4. Vote Humbly—you may choose your preferred candidate because you believe it will provide the best option, or in many cases you may do so because you do not want the other candidate to win. That is a valid way to think, but you need to realize you cannot predict accurately what will happen if any candidate wins. I thought Ronald Reagan would transform our nation and Bill Clinton would destroy it. I was wrong on both counts. You can guess, but you cannot know what will happen. So don’t tell someone else who may have reached a different conclusion that that are sinning by not doing what you think should be done, or that by voting as they did, they guaranteed some awful consequence. There are no such guarantees, and often things happen that only God could bring about. One staunchly conservative person I know is voting for a write in candidate, knowing that it may help a candidate he abhors win. “Then,” he says, “ we can fight against them using all the political means at our disposal—because we didn’t help put them there.” I’m not agreeing, but I see the principle involved, and perhaps that is putting more faith in God than those who are planning to vote for a “lesser evil.” In any case, I will not tell him he is wrong to do so. 
5. Vote Confidently—not in your candidate, but in God. As one of my favorite new sayings goes, “God is in control of who is in control.” Whatever the outcome, God still rules, still judges, and still saves. His kingdom will not be defeated, and His purposes for His people will not be thwarted.

Thursday, October 20, 2016

Into the Wilderness

When you and I think of a wilderness, we usually have in mind a place of rugged mountains, trees, terrain with few if any paths, let alone roads, wild and possibly dangerous animals, and someplace we wouldn’t normally choose to spend the night alone.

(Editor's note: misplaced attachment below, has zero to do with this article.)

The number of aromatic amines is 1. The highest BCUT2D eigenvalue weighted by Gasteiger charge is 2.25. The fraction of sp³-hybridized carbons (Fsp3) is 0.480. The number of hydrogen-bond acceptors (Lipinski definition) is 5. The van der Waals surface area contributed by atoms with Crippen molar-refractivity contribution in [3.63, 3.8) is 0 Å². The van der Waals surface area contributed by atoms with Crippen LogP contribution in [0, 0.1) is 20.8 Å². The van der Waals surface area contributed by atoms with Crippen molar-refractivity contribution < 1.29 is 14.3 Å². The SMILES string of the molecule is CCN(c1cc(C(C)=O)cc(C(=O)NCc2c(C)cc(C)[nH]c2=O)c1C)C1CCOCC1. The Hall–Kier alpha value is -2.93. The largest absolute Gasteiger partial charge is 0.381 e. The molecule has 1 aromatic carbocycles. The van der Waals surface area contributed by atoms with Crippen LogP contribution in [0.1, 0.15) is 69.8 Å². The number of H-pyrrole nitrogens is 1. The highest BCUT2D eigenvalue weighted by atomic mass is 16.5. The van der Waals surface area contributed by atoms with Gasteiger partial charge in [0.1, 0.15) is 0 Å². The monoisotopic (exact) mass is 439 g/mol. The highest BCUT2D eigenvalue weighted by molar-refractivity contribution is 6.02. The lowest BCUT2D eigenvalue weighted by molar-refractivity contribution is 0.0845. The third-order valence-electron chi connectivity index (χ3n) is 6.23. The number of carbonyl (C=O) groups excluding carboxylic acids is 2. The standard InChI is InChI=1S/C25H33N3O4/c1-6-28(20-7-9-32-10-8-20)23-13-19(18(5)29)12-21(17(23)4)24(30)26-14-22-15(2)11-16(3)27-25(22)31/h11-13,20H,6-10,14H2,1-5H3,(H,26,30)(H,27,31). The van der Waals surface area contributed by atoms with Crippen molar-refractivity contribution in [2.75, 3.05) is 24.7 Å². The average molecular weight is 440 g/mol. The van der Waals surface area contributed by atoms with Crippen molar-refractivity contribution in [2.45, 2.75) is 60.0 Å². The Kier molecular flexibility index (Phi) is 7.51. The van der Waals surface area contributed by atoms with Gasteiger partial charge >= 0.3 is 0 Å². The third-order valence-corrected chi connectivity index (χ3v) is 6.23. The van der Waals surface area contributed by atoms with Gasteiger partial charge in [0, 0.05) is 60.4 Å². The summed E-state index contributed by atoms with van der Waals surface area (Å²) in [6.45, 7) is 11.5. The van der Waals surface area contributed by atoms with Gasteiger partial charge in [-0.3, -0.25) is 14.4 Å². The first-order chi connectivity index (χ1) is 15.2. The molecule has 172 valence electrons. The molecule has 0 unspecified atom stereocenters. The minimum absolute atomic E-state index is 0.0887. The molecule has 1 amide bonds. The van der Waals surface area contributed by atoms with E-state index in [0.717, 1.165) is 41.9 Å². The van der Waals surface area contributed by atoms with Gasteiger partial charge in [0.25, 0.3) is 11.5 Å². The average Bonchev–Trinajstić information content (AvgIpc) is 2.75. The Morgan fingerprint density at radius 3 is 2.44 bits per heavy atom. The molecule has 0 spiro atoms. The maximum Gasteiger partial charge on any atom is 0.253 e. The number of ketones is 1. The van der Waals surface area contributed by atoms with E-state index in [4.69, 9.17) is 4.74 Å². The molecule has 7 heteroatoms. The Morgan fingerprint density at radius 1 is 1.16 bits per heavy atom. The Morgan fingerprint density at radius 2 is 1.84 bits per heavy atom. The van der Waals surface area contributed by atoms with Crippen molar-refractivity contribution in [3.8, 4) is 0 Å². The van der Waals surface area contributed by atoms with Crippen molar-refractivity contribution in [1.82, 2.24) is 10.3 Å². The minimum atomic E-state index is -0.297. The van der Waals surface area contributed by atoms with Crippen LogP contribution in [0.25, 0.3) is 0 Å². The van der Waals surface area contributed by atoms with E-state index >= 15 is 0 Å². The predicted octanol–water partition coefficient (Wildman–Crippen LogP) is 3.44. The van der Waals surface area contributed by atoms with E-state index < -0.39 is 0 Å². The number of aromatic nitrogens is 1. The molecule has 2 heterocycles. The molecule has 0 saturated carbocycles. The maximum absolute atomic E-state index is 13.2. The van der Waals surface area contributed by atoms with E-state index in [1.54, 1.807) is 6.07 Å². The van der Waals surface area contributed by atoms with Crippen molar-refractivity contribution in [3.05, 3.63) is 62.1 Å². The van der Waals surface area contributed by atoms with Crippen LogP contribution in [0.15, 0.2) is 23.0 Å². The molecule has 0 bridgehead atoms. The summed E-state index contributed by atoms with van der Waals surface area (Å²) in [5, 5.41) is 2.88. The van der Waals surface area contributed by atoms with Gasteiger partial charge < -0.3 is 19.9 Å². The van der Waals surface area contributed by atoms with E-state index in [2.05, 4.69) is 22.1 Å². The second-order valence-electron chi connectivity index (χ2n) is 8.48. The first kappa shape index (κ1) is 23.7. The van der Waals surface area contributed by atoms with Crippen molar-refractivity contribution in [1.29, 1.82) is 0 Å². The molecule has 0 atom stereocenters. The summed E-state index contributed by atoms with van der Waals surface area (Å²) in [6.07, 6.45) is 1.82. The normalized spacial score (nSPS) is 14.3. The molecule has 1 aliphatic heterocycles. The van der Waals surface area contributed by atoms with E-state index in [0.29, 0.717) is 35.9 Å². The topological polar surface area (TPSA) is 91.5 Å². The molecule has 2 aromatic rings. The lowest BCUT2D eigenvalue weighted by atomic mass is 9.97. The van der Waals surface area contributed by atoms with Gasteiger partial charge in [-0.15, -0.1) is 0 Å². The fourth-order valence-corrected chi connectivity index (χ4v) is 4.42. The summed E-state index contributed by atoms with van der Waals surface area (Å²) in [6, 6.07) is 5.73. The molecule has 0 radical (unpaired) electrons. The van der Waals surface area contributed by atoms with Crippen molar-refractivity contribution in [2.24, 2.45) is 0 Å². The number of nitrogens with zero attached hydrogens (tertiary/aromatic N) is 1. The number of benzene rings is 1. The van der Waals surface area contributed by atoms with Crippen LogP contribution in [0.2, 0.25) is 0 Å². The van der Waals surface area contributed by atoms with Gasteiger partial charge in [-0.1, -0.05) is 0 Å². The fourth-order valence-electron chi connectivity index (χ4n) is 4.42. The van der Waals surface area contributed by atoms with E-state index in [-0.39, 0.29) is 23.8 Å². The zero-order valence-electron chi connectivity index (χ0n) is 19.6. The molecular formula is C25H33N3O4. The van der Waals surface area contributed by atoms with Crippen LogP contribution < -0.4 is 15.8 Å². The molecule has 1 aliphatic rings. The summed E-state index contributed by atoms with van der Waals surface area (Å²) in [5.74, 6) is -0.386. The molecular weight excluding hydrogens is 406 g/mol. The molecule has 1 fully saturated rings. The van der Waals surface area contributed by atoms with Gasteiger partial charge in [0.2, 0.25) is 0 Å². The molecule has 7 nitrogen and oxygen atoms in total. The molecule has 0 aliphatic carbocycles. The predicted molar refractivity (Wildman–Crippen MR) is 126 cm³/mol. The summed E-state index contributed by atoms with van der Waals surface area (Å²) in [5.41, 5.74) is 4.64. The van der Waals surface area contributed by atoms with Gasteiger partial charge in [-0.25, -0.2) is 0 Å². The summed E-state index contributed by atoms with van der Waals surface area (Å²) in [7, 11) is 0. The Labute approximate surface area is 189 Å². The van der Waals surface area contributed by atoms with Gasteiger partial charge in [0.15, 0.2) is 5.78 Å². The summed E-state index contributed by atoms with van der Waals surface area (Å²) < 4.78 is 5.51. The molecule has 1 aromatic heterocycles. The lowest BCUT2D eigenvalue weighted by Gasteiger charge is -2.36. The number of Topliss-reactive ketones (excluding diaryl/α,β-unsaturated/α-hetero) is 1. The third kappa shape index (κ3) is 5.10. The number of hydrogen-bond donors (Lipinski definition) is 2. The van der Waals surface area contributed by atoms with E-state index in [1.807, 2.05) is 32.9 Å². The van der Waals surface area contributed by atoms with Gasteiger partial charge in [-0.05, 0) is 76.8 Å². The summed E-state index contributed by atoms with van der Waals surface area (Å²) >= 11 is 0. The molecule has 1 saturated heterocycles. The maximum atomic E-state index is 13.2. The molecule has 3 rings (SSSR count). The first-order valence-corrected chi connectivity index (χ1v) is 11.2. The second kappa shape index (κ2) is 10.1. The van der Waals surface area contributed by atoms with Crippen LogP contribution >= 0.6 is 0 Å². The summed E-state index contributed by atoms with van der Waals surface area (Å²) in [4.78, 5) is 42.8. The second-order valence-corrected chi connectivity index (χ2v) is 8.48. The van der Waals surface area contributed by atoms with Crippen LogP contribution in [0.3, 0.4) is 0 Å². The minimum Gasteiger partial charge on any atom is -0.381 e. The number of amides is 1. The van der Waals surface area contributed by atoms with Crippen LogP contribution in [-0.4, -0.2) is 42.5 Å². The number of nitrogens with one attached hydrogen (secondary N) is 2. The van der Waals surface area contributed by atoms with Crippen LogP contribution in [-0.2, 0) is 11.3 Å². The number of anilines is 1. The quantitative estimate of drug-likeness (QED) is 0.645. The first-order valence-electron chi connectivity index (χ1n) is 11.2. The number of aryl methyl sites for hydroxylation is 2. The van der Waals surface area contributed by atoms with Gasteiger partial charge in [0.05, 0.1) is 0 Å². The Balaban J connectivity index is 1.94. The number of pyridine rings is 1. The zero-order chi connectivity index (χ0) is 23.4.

When we hear the term “desert,” we probably think of sand dunes for miles, sand flies, mirages, maybe camels, with only an occasional oasis.

In the Bible these terms are often interchangeable, and the land that is spoken of as either desert or wilderness is chiefly known by its lack of people, not just its untamed condition or missing vegetation. It is a place where life, especially the easy life of settled towns and villages, cannot be maintained. Often in biblical lands, it was due to scarcity of water.

In Christian circles, we apply these terms to hard times when things seem desolate and we feel “lost.” When we speak of being in a “wilderness experience,” it usually carries with it the idea of aimless wandering, uncertainty, and usually a level of oppression like that of the children of Israel—a time when we feel God is not near.

But I was challenged recently to consider a study on how the Scripture references the wilderness, or the desert, when it comes to the experiences of God’s people. The Bible presents us with a very different picture. The qualities we assume may be there, but so are many others. Consider the following.

Moses, raised as a prince of Egypt, takes the deliverance of his people into his own hands, fails, and has to flee to the desert. Was he not supposed to deliver Israel? Well, we know that he was, but at this point, he had decided to on his own, having never yet been called by God for the purpose. Although he was used to power and luxury in the palace of Egypt, he found himself fleeing Egypt and heading to the anonymity of the wilderness. We find him residing with a shepherd’s family, marrying a shepherdess, and having a son in the wilderness of Midian (see Exodus 2). But, think about it. The prince, by age 40, was powerful but self-willed. He had a sense of justice, but an uncontrolled temper (he did murder someone, after all). And while important, he was alone. In God’s providence, it was in the wilderness where he found a wife and had a family. He spent 40 years learning “desert living” (which would, providentially be quite important as Israel's leader). And most important, he met God and heard His call (Exodus 3).